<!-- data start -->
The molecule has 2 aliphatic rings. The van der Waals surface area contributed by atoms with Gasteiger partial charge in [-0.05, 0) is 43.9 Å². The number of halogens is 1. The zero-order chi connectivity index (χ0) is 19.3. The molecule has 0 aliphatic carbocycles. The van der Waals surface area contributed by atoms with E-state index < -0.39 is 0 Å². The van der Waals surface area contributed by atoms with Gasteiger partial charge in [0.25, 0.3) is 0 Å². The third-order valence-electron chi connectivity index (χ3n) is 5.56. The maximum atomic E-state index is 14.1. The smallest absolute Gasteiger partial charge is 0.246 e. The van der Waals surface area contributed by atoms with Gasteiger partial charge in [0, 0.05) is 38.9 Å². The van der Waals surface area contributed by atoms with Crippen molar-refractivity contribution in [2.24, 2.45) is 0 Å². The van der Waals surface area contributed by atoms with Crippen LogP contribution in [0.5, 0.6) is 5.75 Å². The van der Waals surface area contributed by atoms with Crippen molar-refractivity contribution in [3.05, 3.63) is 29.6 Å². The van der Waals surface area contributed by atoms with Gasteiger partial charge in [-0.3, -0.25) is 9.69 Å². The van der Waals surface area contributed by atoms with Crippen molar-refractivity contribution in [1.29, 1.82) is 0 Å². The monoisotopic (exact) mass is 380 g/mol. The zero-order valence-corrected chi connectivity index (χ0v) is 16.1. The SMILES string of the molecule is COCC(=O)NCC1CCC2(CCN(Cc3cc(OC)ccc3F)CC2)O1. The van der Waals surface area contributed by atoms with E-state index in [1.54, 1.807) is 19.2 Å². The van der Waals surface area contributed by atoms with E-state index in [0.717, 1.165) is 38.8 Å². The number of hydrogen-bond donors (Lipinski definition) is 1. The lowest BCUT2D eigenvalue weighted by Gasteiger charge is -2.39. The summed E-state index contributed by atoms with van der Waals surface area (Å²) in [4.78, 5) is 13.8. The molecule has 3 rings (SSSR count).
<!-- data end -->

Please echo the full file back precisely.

The molecule has 2 aliphatic rings. The van der Waals surface area contributed by atoms with Gasteiger partial charge in [-0.05, 0) is 43.9 Å². The number of halogens is 1. The zero-order chi connectivity index (χ0) is 19.3. The molecule has 0 aliphatic carbocycles. The van der Waals surface area contributed by atoms with E-state index < -0.39 is 0 Å². The van der Waals surface area contributed by atoms with Gasteiger partial charge in [0.25, 0.3) is 0 Å². The third-order valence-electron chi connectivity index (χ3n) is 5.56. The maximum atomic E-state index is 14.1. The smallest absolute Gasteiger partial charge is 0.246 e. The van der Waals surface area contributed by atoms with Gasteiger partial charge in [0, 0.05) is 38.9 Å². The van der Waals surface area contributed by atoms with Crippen molar-refractivity contribution in [2.24, 2.45) is 0 Å². The van der Waals surface area contributed by atoms with Crippen LogP contribution in [0.5, 0.6) is 5.75 Å². The van der Waals surface area contributed by atoms with Crippen molar-refractivity contribution in [3.05, 3.63) is 29.6 Å². The van der Waals surface area contributed by atoms with Gasteiger partial charge in [-0.3, -0.25) is 9.69 Å². The van der Waals surface area contributed by atoms with Crippen molar-refractivity contribution in [1.29, 1.82) is 0 Å². The monoisotopic (exact) mass is 380 g/mol. The zero-order valence-corrected chi connectivity index (χ0v) is 16.1. The SMILES string of the molecule is COCC(=O)NCC1CCC2(CCN(Cc3cc(OC)ccc3F)CC2)O1. The van der Waals surface area contributed by atoms with E-state index in [1.54, 1.807) is 19.2 Å². The van der Waals surface area contributed by atoms with E-state index in [0.717, 1.165) is 38.8 Å². The number of hydrogen-bond donors (Lipinski definition) is 1. The lowest BCUT2D eigenvalue weighted by Gasteiger charge is -2.39. The summed E-state index contributed by atoms with van der Waals surface area (Å²) in [4.78, 5) is 13.8. The molecule has 3 rings (SSSR count).